As record-making snow from major blizzards melted away, a body was discovered in the woods near my apartment in Washington, DC.
Word on the street, which means Esther at the Korean convenient store, it's Bruce.
It was a tough winter for the homeless.
It was especially tough for people like Bruce who live in the woods. With a foot of snow, I struggled just walking down the sidewalk past those woods. Where he lived and where his body was found was under at least 3 feet of snow.
The remains were unidentifiable. So, I guess there's a very slim chance it's not him. But it's Spring, people are filling the streets of Mt. Pleasant and I have yet to see Bruce. I always see Bruce. And only a fool would doubt Esther about such things.
My apologies to Bruce for my drawing of him because I don't know how to draw.
More importantly, my apologies to Bruce if he's not dead.
Maybe he came into some money and moved to a kinder climate. Like California. Or Mexico. Maybe he's sitting on a beach enjoying the warm sun on his face and a clean pair of socks.
Or maybe he laid down in the snow and died in the woods alone. I wonder if he has family still living, a brother or sister. And do they know he's dead.
Bruce always nodded or smiled hello. He talked to himself very animatedly sometimes and walked with a crutch. I heard a woman once ask him about his feet. I think he had serious health issues. Not surprising.
He always said, "Thank you, Sister," when I gave him food or money. But he never really asked for anything. He just sort of stood in the right places at the right times.
He also sold things. I bought one of my son's favorite trucks from him. Looking out my kitchen window as I prepared dinner, I would see him sitting in Lamont Park with a stroller or toy or painting to sell. Once I saw him hobbling on his crutch with a huge, pink stuffed teddy bear slung over his back looking like he just escaped from the Island of Misfit Toys.
Once in awhile if I didn't have anything to give or simply didn't want to be reminded of homelessness, I'd busy myself with my son or my purse. We introverts do that sometimes to avoid engagement. But what did Bruce care about my Myers-Briggs personality profile? He just wanted to get something to eat. Not have an engagement.
You'd think I would've known better.
Dean, one of my half-brothers, was homeless in San Francisco for nearly 20 years. Anyone can hit hard times. "Dean, Dean, The Jellybean," I used to sing to him when I was a child. We thought he died in San Francisco's 1989 Loma Prieta earthquake because many highway bridges collapsed and we knew he was living under a bridge.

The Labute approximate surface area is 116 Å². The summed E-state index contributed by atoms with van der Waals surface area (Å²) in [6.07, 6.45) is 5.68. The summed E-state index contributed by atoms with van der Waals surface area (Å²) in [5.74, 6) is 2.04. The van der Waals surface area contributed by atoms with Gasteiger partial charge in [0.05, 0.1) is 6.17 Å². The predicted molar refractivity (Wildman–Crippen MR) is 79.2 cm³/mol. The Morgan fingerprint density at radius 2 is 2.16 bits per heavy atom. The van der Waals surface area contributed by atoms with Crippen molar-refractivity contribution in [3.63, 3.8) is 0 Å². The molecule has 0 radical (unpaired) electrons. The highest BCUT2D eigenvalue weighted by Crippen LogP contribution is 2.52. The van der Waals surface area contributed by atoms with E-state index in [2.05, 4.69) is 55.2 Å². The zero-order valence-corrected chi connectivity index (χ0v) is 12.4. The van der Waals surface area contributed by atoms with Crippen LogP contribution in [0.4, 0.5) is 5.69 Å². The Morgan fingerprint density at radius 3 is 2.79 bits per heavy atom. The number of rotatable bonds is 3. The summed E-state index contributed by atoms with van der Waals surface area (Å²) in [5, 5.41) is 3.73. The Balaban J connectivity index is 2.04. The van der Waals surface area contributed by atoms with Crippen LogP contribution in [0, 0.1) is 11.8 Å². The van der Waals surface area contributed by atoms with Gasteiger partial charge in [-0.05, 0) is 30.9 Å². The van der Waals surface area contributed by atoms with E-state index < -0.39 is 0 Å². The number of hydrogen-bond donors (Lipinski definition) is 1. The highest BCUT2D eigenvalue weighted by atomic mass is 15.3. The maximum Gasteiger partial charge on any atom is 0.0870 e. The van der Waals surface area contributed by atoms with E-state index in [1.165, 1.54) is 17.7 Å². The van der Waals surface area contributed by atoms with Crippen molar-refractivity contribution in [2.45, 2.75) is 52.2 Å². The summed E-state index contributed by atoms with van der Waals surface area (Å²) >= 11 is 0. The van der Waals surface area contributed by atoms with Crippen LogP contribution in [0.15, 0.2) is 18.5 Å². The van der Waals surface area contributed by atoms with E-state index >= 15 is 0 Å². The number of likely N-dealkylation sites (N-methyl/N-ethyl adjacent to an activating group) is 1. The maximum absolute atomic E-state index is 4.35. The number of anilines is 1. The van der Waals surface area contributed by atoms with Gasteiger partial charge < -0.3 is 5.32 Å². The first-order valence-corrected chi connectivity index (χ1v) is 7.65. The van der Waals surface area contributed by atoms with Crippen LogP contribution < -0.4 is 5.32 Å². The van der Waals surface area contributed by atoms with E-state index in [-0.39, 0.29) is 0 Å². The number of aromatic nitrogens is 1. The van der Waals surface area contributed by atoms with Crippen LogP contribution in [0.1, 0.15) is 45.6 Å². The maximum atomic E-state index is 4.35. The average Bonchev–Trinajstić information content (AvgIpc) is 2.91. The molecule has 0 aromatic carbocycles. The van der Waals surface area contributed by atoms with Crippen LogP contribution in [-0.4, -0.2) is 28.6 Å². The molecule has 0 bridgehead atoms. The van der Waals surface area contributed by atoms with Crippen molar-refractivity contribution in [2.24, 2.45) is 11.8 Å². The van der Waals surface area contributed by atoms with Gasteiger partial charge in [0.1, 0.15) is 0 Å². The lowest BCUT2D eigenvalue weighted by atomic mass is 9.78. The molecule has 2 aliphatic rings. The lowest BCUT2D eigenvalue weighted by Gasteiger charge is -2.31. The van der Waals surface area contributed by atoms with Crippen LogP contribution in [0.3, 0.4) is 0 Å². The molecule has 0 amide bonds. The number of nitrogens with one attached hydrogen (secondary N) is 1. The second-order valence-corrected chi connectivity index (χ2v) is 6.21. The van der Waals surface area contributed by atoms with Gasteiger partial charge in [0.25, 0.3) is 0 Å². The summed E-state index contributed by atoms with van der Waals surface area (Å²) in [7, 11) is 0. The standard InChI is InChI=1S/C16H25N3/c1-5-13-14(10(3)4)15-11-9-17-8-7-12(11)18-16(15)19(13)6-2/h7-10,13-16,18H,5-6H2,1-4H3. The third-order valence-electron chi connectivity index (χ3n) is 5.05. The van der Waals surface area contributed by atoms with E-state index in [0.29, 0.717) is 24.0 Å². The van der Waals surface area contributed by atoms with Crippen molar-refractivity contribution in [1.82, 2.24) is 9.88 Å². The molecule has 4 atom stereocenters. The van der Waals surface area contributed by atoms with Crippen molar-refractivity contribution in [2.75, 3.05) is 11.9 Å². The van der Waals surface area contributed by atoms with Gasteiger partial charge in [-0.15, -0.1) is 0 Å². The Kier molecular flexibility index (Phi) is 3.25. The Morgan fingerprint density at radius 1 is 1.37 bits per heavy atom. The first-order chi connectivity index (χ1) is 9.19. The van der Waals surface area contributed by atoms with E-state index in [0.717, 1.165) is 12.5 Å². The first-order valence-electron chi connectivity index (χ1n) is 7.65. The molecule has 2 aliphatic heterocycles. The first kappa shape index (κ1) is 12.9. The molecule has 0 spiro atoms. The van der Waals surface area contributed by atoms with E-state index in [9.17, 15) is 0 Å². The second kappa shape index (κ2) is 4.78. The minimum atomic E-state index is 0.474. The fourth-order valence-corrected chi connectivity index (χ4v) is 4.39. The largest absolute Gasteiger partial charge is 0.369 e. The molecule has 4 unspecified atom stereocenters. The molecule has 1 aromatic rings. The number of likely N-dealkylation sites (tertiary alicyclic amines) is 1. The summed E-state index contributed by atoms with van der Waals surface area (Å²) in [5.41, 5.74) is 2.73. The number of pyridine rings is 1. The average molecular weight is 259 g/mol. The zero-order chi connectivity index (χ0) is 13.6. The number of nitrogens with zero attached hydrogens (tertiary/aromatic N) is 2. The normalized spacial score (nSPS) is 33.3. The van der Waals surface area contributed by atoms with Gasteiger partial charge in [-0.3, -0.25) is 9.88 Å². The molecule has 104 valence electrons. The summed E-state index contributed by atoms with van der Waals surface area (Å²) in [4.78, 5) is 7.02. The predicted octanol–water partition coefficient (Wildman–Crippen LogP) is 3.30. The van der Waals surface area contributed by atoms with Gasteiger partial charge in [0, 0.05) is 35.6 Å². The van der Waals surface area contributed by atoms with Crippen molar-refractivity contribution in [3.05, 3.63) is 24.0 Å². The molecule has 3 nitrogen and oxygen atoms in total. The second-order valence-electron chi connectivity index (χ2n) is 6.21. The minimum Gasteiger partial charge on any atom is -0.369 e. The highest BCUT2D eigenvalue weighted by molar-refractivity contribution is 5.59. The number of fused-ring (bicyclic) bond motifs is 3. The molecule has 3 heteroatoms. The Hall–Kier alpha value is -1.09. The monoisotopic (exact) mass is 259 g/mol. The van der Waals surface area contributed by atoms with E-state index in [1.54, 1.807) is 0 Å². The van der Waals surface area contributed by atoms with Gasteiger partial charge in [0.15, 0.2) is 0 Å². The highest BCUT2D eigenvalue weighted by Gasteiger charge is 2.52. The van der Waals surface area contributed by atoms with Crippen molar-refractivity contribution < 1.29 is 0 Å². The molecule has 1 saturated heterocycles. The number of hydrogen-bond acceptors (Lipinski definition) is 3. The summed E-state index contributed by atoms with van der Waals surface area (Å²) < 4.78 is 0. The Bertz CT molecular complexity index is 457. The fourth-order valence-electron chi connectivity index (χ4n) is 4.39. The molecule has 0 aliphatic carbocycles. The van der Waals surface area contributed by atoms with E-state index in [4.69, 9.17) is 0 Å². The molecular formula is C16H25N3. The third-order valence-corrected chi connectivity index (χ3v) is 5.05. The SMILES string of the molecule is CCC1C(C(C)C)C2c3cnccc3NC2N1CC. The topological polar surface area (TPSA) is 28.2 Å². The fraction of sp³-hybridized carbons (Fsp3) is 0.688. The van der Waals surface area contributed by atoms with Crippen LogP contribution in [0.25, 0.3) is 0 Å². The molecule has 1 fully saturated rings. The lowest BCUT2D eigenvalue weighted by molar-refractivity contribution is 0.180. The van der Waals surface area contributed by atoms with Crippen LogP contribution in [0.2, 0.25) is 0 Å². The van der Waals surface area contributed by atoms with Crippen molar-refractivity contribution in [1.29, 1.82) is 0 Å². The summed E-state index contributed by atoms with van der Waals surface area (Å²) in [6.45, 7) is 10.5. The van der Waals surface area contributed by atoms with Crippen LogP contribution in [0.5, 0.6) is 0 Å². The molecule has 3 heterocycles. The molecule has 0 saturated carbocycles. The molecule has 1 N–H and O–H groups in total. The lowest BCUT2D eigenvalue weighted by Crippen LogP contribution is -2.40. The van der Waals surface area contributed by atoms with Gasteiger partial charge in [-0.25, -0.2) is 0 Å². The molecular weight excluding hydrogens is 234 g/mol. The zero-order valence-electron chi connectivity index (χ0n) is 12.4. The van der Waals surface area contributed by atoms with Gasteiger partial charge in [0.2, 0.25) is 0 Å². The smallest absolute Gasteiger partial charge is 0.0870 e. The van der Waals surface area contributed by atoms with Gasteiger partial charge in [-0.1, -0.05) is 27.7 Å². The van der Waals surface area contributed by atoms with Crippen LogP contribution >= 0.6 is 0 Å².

But he survived.
A few years ago when another of my brothers found Dean and tried to convince him to move back in with family, he said no. All his friends are in San Francisco, he said. And with the weather and social services, it's easier to be homeless in California than in West Virginia.
Hard to argue with that.
We used to be able to reach Dean by calling a pay phone near a diner. Anyone who picked up knew him or knew of him. Even the police. In a good way. But I think that phone is out of service. It is so hard to find a pay phone that works these days, isn't it?
When I ask my mother about Dean she always says the same thing with the same far-away voice, "He's doing his own thing and isn't hurting anyone. I have seven children and one just kind of drifted away." She also tells me that he has an apartment now and, never wanting to be a burden, has arranged his own funeral. Really, we should all be so considerate. He's to be cremated and family will be notified. Then her voice begins to crack and she changes the subject.
Sometimes it sucks being a mother.
I deliberated over whether to mention my brother and his homelessness. I intended to write only about Bruce. But then Dean came into the story and just wouldn't leave. If I imply that homeless people are just like you and me and that homelessness can happen to anyone, I shouldn't have hesitated. But I did. I thought, do I really want to write that one of my siblings was homeless? What if someone in HR reads this and doesn't give me a job someday? What if people think less of me? Or my family?
Then I came to my senses.
Nobody's life is perfect. And certainly nobody's family is perfect. Only children are perfect. Perfect little prepackaged bundles of hope and potential. Then we do the best we can. Even if every dream doesn't come true, there is no shame in that.